Bad Breath In Dogs - Causes, Treatment and Home Remedies

An intriguing image portraying a dog with its mouth wide open, revealing a fascinating burst of abstract, vividly colored forms emanating from within. These dynamic and imaginative shapes, resembling a vibrant and aromatic breath, suggest the notion of potent and fragrant exhalation. The dog's expressive posture hints at the intensity of this imaginative visual representation, evoking the notion of powerful and captivating scents.


With gum disease and poor dental health affecting most dogs by three years of age, an unhealthy, bacteria ridden mouth is a massive problem in dogs today. With gum disease creating inflammation in the dog's mouth it means that the dog's system is in a state of inflammation and the immune system is constantly engaged. This gum disease is caused by the plaque and tartar on the teeth irritating the gum line. Plaque is a micro-colony of thriving bacteria and is something that should be kept under control.

When it is not under control, it causes undue stress to a dog's body and can lead to health problems. Luckily bad dog breath serves as an indicator that something is amiss, giving you the chance to rectify it!

What is the solution to bad dog breath?

With many vets believing that daily brushing a dog's teeth is the solution to bad dog breath, we believe that the first step should be looking at a dogs diet. Certain things should be excluded from a dogs diet, and certain things should be included that will have a positive effect not only on their teeth and bad breath but also on their overall health. Help to avoid painful, and costly, dental scrapes and see the changes in your dog's health with just a few simple changes.

An endearing close-up photograph of a joyful and contented canine companion, showcasing a charming dog with expressive eyes, delightfully savoring a delectable bone in its mouth. The dog's furry coat adds a touch of warmth to the scene, while its evident pleasure in enjoying this tasty treat is captured in its relaxed posture and the gleam in its eyes.
Raw Bones

Raw Bones are not only packed with essential vitamins and minerals, but they also act as a natural dental scrape. With many people (some vets included) believing that raw bones should be avoided at all costs, we believe that the benefits far outweigh any perceived dangers. To avoid any of these dangers, an appropriate sized raw bone should be chosen for the dog, and it should be supervised to minimise the risk of choking or any tooth damage. It is also advised to refrigerate raw bones between chewing sessions. Get those bones and watch your dog happily chew away!

These following herbs help mask the smell of the thriving bacteria in a dog's mouth as well as helping to reduce their numbers and formation. For proper results, the cause of the bacteria, which is the diet feeding them, needs to be tackled.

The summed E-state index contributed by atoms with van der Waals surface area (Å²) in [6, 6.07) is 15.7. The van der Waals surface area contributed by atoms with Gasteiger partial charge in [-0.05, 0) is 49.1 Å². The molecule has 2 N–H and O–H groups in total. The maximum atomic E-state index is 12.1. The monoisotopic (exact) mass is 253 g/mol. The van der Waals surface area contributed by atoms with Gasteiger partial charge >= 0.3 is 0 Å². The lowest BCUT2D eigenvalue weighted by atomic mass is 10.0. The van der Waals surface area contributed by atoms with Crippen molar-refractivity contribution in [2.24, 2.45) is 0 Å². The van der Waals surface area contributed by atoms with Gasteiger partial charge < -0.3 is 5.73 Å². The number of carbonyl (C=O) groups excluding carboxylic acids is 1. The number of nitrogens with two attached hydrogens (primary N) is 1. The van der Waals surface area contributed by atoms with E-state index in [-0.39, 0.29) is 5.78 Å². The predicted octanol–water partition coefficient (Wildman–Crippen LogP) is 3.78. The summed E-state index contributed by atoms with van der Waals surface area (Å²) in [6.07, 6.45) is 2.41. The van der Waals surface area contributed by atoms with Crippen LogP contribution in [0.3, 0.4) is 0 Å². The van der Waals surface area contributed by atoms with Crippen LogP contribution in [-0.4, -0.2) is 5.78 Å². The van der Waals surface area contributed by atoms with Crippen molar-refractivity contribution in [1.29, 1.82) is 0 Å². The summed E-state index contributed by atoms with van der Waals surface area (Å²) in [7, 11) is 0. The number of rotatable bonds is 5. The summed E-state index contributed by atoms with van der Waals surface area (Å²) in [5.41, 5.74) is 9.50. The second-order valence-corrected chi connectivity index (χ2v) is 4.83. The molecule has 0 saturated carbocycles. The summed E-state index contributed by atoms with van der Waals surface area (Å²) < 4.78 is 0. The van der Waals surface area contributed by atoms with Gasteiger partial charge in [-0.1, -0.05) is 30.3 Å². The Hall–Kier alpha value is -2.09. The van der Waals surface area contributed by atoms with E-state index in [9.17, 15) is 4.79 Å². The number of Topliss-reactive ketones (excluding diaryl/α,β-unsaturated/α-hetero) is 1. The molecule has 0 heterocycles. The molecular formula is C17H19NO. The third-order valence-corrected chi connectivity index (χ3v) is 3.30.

Image shows a selection of food on a rustic wooden table with moody lighting. Parsley, Peppermint , Sage, Tea tree, Clove, Eucalyptus - examples of foods that can positively effect a dog's breath


Simply sprinkle dried parsley into the dog's feed. Easy to use and very effective.


Freshen up their breath with a nice minty smell. Unfortunately, many dogs do not like the taste of Peppermint so is hard to administer (dogs will not like the taste of this, good luck with that!)

Sage, Tea tree or Clove

These will all eliminate the bacteria in the dog's mouth, preventing the plaque from forming. Unfortunately, it is difficult to feed to dogs due to the taste. 


This is an excellent way to eliminate bad breath as it reduces the volatile sulphur compounds. 

While the above suggestions will eliminate bad breath they are unfortunately only hiding the problem and not tackling the cause. For the bad breath to be eliminated completely, the cause needs to be tackled. As plaque is formed from the thin colourless bacteria that feeds on complex carbohydrates.


As bad breath forms in a dog's mouth through bacteria, the best way to tackle these bacteria is by eliminating what they feed on from the dog's diet and introducing the things that help keep these bacteria at bay.

Dry Dog Food and Dental Treats

Most dry dog food is starchy, due to the inclusion of cereals, and leads to plaque build-up on the teeth. As plaque feeds on carbohydrates that hang around in the dog's mouth most dry dog food provides the perfect fuel for this. Many people think that the kibble provides an abrasive action cleaning the dog's teeth yet do not wonder why their dog still has the plaque in their mouth. Kibble, nor dental treats that rely on abrasion, do not provide the abrasive action to clean the plaque from dogs teeth but the fuel to form it. The food that you are feeding your dog is the first thing that should be looked at when trying to keep their mouth healthy, if it is dry dog food or a treat, make sure that no cereals or sugars are added.

Cooked Bones
As we mentioned raw bones earlier, it is worth pointing out the danger of feeding cooked bones. With many of the benefits of raw bones leached out of them in the cooking process, these are a dangerous addition to any dogs diet. Brittle bones can fracture and end up piercing or puncturing a dogs gut and damaging the gastrointestinal tract. Dangerous and definitely to be avoided.
Promotional image for 'Canident' - a revolutionary seaweed-based supplement designed to enhance canine dental health. The ad showcases a close-up of a dog's radiant smile, highlighting its remarkably clean and plaque-free teeth. The soothing blue hues evoke a sense of freshness and oral hygiene, emphasizing Canident's ability to effectively remove plaque and tartar buildup. This supplement promises a breath of revitalizing minty freshness, enhancing your dog's overall oral well-being.